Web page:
According to OSHA, strong safety cultures have the single greatest impact on accident reduction of any process, and should be a top priority for all managers and supervisors. OSHA also contends that in a strong safety culture, everyone feels responsible for safety and pursues it on a daily basis; employees go beyond "the call of duty" to identify unsafe conditions and behaviors, and intervene to correct them. For instance, in a strong safety culture any worker would feel comfortable walking up to the plant manager or CEO and reminding him or her to wear safety glasses. This type of behavior would not be viewed as forward or over-zealous but would be valued by the organization and rewarded. Likewise coworkers routinely look out for one another and point out unsafe behaviors to each other. A company with a strong safety culture typically experiences few at-risk behaviors; therefore, they also experience low accident rates, low turnover, low absenteeism, and high productivity. They are usually companies that are extremely successful by excelling in all aspects of business and excellence.

It all sounds good on paper. But ultimately, in an industry where people daily interact with wet floors, sharp objects, falling debris and extremely heavy objects that need to be consistently moved from Point A to Point B, injuries can happen. But when this occurs procedures must be in place to get the injured worker back on the job as quickly as possible, not only for morale purposes, but because an injured worker impacts that all-important experience modification rating for three years.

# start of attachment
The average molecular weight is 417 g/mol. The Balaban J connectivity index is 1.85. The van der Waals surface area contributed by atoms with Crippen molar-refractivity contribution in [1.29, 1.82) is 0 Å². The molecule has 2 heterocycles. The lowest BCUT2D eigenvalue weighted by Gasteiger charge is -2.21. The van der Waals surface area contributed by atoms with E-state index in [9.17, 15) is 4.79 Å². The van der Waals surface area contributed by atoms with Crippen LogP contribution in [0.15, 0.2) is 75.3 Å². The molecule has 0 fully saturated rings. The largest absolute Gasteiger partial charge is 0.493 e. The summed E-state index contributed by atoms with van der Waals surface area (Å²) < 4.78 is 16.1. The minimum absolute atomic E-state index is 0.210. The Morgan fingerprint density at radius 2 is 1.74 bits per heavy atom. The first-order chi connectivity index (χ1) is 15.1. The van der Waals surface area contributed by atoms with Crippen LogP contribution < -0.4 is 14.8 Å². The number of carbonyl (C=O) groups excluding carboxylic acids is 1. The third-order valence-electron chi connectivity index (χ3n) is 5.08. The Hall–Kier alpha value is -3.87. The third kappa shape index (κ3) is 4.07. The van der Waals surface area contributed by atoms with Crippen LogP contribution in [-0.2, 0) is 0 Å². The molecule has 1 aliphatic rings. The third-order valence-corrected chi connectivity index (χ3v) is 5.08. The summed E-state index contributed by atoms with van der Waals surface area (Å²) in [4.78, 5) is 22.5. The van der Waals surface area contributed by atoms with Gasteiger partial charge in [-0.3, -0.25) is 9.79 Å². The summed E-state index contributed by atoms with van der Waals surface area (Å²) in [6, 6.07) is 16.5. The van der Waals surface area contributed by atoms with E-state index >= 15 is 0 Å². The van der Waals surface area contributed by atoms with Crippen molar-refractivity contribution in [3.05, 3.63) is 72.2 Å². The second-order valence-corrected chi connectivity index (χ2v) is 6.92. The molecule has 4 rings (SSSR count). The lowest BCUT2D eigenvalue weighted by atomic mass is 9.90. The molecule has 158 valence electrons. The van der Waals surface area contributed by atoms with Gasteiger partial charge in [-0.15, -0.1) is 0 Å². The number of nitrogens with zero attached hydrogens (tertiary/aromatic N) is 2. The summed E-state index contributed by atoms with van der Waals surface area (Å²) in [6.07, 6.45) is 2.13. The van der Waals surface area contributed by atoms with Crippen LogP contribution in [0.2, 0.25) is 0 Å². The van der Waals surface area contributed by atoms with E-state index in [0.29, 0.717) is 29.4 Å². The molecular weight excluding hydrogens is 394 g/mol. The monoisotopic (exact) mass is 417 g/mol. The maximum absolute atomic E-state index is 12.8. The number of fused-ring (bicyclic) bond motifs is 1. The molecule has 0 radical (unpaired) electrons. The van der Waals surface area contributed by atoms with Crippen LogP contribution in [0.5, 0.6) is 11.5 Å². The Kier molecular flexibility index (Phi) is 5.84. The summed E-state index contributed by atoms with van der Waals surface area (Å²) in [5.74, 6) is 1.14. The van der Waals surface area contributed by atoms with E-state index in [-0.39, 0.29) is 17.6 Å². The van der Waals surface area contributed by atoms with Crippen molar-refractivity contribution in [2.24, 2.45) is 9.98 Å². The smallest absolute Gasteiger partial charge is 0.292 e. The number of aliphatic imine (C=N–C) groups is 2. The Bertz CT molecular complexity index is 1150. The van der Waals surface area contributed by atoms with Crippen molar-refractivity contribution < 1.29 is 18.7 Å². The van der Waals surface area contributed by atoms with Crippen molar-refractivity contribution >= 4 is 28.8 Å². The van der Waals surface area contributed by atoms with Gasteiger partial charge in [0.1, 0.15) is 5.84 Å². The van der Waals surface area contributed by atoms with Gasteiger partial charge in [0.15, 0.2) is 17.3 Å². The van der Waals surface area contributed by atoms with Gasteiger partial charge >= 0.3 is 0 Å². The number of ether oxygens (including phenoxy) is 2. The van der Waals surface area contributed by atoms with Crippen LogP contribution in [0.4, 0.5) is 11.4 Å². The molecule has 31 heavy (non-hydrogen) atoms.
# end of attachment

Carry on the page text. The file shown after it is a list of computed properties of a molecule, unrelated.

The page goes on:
If an injured worker returns to work in a timely manner, before the insurance company is required to pay them workers' compensation or lost-time wages, in many states the injury is reduced by as much as 70% in an employer's Experience Modification calculation. This demonstrates the value of an effective return-to-work program that includes a relationship with an occupational medicine doctor who can properly evaluate the injury and make suggestions as to appropriate transitional work.

Keeping the lines of communication open between the injured employee and the employer is key. There is nothing worse than the employee sitting home all day, wondering why the employer hasn't called. Worst of all, this injured employee is being entertained by a relentless stream of daytime TV commercials from lawyers telling them "they deserve what's coming to them." What they "deserve" is to get back on the job as soon as possible and once again be a productive asset in the workplace. Then everyone benefits. Return-to-work options can include:

To ensure an effective safety program, the management team must lead the commitment, develop techniques to build employee engagement so they are onboard, and have procedures firmly in place to help prevent injuries before they occur. And that starts with implementing a zero injury culture, a "We Care" attitude from management to make sure every employee returns home safely at the end of the day. The phrase "accidents happen" should no longer be part of the workplace language.

- adopted from an article by James Morgan, Certified WorkComp Advisor and Master WorkComp Advisor with The Clement Companies, a Towne Insurance Agency, located in Cary, NC